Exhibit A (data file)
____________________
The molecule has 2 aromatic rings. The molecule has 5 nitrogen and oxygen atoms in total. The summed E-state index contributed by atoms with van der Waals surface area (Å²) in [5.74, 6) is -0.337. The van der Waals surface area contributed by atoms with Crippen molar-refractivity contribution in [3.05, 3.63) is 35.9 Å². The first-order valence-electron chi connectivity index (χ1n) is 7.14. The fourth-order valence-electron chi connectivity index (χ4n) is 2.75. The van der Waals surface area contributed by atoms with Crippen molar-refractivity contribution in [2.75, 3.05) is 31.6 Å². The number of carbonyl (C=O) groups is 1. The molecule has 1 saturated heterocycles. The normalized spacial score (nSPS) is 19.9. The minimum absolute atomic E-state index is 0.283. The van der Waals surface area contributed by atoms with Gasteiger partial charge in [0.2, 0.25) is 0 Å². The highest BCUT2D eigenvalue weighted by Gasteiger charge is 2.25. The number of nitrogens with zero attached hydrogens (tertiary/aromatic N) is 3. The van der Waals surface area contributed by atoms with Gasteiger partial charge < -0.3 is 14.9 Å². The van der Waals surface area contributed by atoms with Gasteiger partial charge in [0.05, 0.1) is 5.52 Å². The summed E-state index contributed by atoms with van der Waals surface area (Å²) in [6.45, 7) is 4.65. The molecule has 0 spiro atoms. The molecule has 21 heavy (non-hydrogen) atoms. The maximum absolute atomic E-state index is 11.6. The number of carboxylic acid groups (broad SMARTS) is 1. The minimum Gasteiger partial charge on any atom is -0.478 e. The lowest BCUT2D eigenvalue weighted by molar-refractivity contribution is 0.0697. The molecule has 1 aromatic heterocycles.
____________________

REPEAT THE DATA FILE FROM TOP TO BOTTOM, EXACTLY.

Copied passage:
The molecule has 2 aromatic rings. The molecule has 5 nitrogen and oxygen atoms in total. The summed E-state index contributed by atoms with van der Waals surface area (Å²) in [5.74, 6) is -0.337. The van der Waals surface area contributed by atoms with Crippen molar-refractivity contribution in [3.05, 3.63) is 35.9 Å². The first-order valence-electron chi connectivity index (χ1n) is 7.14. The fourth-order valence-electron chi connectivity index (χ4n) is 2.75. The van der Waals surface area contributed by atoms with Crippen molar-refractivity contribution in [2.75, 3.05) is 31.6 Å². The number of carbonyl (C=O) groups is 1. The molecule has 1 saturated heterocycles. The normalized spacial score (nSPS) is 19.9. The minimum absolute atomic E-state index is 0.283. The van der Waals surface area contributed by atoms with Gasteiger partial charge in [0.2, 0.25) is 0 Å². The highest BCUT2D eigenvalue weighted by Gasteiger charge is 2.25. The number of nitrogens with zero attached hydrogens (tertiary/aromatic N) is 3. The van der Waals surface area contributed by atoms with Gasteiger partial charge < -0.3 is 14.9 Å². The van der Waals surface area contributed by atoms with Gasteiger partial charge in [0.05, 0.1) is 5.52 Å². The summed E-state index contributed by atoms with van der Waals surface area (Å²) in [6.45, 7) is 4.65. The molecule has 0 spiro atoms. The molecule has 21 heavy (non-hydrogen) atoms. The maximum absolute atomic E-state index is 11.6. The number of carboxylic acid groups (broad SMARTS) is 1. The minimum Gasteiger partial charge on any atom is -0.478 e. The lowest BCUT2D eigenvalue weighted by molar-refractivity contribution is 0.0697. The molecule has 1 aromatic heterocycles.